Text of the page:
This didn’t fill me with confidence, because I expected, just like all the other times, to hear the heart beat loud and clear. But she said, “nope, that’s fine, there we go.” Just as I was reluctantly about to take her word for it, there it was! Thumping away – a healthy and happy heart. Although I felt an enormous sense of relief, hearing the heart beat as it did, also pushed me into a deeper level of sadness, just when I thought it wasn’t possible to sink any lower, in my already truly miserable state. Inside me, even at the point where my body was evicting our child, was a healthy baby; and hearing this perfect heartbeat was evidence, or a reminder, of that. To think how things were going to change for him or her was tragic.

In the dimly lit room, Victoria said, “do you have your phone? Lots of parents like to film their child’s heartbeat prior to the birth, to keep as a memory. It’s a nice thing to do.” That maybe the case, but we knew why she was encouraging us to do it; because she thought it likely that this would be the last time we’d ever hear it. The last piece of evidence; footage of the moment in time that we were parents to a living child. I knew it: Dave knew it. His face instantly filled with sadness. He became very quiet and in an attempt to make this moment seem more normal, like there was no hidden meaning behind it, I continued to chat and say things like, “it’s really fast isn’t it, the heartbeat?” Victoria smiled and said, “yes.”

It was after 5.30am and the tightenings were quite clearly contractions by then.

At around 7am, Victoria said that her shift was coming to an end. She wished us all the best and with a big smile on her face, she said that when she comes back to work, she would be checking up on us by looking in the book to see where we were and what had occurred. I thought, “hopefully, the baby will still be alive and fighting hard.”

Around the same time, Angharad introduced herself to us. She was my new midwife. I remember studying every inch of her face because I knew she was going to be the midwife present when our precious baby came into the world. So I wanted to remember at least one person (in addition to us) who was going to be in the room when our baby was; who would know he or she existed; even if she only remembered for a short while. Angharad was lovely. She was very warm hearted and comforting. She spoke Welsh, which is my husband’s first language, and so naturally he immediately felt at home with her.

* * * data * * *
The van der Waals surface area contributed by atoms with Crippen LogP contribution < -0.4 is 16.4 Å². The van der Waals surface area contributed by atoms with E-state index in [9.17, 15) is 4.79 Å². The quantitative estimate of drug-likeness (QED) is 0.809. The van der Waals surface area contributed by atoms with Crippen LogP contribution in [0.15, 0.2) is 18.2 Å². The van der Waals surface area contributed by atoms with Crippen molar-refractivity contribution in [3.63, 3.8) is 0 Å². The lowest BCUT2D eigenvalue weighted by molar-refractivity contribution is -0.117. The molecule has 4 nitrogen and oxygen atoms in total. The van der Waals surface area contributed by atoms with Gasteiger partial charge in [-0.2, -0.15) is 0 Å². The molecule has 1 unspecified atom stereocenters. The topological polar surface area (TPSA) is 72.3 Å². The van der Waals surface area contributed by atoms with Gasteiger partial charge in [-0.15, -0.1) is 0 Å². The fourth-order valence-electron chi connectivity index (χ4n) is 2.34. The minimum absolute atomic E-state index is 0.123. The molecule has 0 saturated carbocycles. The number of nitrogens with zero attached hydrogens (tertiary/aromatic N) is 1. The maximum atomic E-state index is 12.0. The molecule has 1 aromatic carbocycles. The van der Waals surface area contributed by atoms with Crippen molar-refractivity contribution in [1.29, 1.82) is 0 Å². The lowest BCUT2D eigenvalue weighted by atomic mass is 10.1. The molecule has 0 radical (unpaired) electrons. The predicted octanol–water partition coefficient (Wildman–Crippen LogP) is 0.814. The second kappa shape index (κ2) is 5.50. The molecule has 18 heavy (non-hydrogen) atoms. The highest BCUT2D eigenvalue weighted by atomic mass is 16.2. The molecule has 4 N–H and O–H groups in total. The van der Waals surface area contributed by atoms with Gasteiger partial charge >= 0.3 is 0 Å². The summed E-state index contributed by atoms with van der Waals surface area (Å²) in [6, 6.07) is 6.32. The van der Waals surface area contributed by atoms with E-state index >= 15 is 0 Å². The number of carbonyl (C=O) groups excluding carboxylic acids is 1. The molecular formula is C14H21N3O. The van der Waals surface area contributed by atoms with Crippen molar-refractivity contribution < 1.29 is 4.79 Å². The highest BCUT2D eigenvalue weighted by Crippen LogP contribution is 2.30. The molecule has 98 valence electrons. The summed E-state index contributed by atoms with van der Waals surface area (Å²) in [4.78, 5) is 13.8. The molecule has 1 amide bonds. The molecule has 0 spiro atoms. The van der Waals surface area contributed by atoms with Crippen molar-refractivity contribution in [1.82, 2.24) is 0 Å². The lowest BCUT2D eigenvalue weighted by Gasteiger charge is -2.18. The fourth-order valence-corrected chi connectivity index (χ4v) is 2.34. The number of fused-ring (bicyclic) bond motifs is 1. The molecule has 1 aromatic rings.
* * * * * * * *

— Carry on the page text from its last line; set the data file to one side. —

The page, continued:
I remember Angharad, just like Victoria before her, writing things down, every time there was some kind of progression (it seemed). It wasn’t long before the contractions started to get even stronger and there was less time in between them. There wasn’t much time in between at all, actually.
During a contraction, the pain down below was completely in the front. It was intense and burned terribly. It was weird: I’d never been in labour before but I knew exactly why I felt so strange. It was because the amniotic sac was intact, robust and pushing up against me. It didn’t seem at all ready to break. I mean, why would it? It was young. The best way to describe how it felt, is that it felt like I hadn’t had a wee for a very long time, and, as a result, the pressure was unbearable. Gas and air helped a little, of course, but it also made my mouth very dry. I remember desperately sucking on the pipe.

Because I had gone from abdominal tightening, to contractions, to severe contractions, with very little time in-between, I didn’t have much time to prepare myself mentally. I didn’t know whether I was coming or going. The contractions had gotten so bad that Angharad said, “Nicola, these contractions seem to be getting stronger now, do you need something more for the pain?” And oh so casually, I said, “oh no, I’m OK, thanks.” “Ok”, she said. “You let me know if you do, though, because I can easily give you something stronger.” “Yeah OK, thanks”, I said. I don’t know why I do that. Why I always need to show that I’m fine. Whether it be mental or physical, I don’t know why I can’t admit that I need help sometimes, and, more importantly, why I don’t even recognise when I need help.

As far as pain goes, I’m used to living with it on some level every day, because I have rheumatoid disease. A day in my life can range from discomfort to severe pain, to pain so acute and intense that it can leave me bed-ridden and visibly bent out of shape. I know I have a heightened pain threshold, but it doesn’t mean that I don’t feel pain and so I carried on with the gas and air in agony.